A forward pass, usually thrown out of desperation or in the dying moments of a game, that travels a long distance from the line of scrimmage. There is no set route for the wide receivers for a Hail Mary pass; each team adds its own flavor by using fly, post and corner routes. But at the end of the day, a Hail Mary pass involves the quarterback launching the ball to three or more receivers a long distance of the field.
Despite a low percentage of success, there are some famous examples of Hail Mary passes in football history:
- Doug Flutie's (Boston College) pass to Gerald Phelan with six seconds remaining to beat the defending champion Miami Hurricanes, also known as the 'Hail Flutie'.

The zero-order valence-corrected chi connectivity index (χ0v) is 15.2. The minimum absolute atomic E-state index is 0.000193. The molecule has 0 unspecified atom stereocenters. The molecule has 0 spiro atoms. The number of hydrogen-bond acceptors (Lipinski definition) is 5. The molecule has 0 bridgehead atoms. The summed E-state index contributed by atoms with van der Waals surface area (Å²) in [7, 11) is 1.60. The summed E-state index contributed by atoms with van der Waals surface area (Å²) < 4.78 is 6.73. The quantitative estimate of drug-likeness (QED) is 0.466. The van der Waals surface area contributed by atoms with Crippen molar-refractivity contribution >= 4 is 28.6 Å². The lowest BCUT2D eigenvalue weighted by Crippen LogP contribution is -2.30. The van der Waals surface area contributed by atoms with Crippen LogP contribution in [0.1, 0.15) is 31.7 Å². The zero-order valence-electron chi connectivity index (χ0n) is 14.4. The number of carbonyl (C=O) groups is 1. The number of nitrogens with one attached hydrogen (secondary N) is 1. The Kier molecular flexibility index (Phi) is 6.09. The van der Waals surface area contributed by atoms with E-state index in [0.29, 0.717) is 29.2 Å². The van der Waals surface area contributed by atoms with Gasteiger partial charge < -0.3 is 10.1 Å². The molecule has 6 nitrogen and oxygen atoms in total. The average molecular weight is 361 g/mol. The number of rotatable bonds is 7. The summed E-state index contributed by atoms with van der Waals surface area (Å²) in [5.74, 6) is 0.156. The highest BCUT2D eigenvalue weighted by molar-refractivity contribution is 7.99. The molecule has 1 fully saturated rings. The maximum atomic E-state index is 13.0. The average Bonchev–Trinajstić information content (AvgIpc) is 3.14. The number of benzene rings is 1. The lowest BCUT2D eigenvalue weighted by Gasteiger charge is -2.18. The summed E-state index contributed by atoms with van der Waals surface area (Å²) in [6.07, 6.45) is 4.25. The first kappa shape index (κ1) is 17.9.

- Cowboys quarterback Roger Staubach's pass to Drew Pearson in a 1975 playoff game against the Minnesota Vikings. Following the game Staubach famously said "I closed my eyes and said a Hail Mary" prior to throwing the ball. He is largely credited with making the term "Hail Mary" a popular one in football.
While completed this type of pass is low percentage, it's important to note that it can also draw pass interference penalties, giving the offense another passing attempt with much better field position.